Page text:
By Joseph P. Shelton
In a landslide victory with 68 percent of the votes, the constitutional amendment authorizing a new statutory framework for enforcement of restrictive covenants in Georgia was passed by Georgia voters on November 2, 2010.
The new framework goes into effect immediately, but it will only be applied to restrictive covenants that are signed on November 3, 2010 or thereafter.
Is this a big deal or a radical change? Absolutely. Georgia law has long been known for its “unfriendliness” towards non-competes and other post-employment restrictive covenants.
However, the statutory framework which has now been endorsed via the constitutional amendment will allow Georgia courts/judges flexibility in enforcing non-compete and other restrictive covenant provisions in employment agreements whereas before they had no meaningful wiggle room. The law also affects franchisor-franchisee, distributorship, lease, and partnership agreements.
But remember, the new Georgia law will only apply to agreements that are signed beginning November 3, 2010 and after. If an agreement was signed prior to that time, it will be governed by the old case law. Therefore, unless your agreements were tightly written to comply with the previous law, the constitutional amendment is of no impact for you … until and unless you get new/amended agreements signed by your workforce.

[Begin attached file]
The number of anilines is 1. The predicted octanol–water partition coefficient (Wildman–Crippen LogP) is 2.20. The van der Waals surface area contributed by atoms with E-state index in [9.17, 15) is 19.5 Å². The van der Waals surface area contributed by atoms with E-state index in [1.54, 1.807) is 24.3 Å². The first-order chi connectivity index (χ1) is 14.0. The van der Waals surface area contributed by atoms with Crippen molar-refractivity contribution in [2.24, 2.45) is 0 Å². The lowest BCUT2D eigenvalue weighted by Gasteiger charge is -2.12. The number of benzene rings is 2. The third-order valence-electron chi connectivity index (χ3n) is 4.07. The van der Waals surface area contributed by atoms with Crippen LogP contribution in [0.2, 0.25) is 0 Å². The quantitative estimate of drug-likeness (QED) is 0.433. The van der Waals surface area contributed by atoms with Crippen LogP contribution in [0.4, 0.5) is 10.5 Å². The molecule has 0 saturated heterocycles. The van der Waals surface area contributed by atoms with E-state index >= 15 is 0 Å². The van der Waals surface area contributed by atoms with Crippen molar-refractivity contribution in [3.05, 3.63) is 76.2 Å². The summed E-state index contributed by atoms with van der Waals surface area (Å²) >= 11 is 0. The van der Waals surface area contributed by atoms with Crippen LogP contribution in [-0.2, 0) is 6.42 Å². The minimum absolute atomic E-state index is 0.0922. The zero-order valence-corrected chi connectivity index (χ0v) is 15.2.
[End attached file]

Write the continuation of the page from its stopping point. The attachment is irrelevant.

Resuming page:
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Although the changes that will result from the new law are many, the most significant change is that Georgia courts/judges will have the ability to modify what would be an otherwise over broad provision.
Previously, Georgia judges did not have the discretion to modify, sever or blue pencil restrictive covenants in employment agreements (although there was a limited exception in the context of a sale of a business).
Click here if you are interested in reviewing the new statutory framework.
This was originally published on Fisher & Phillips Non-Compete and Trade Secrets blog.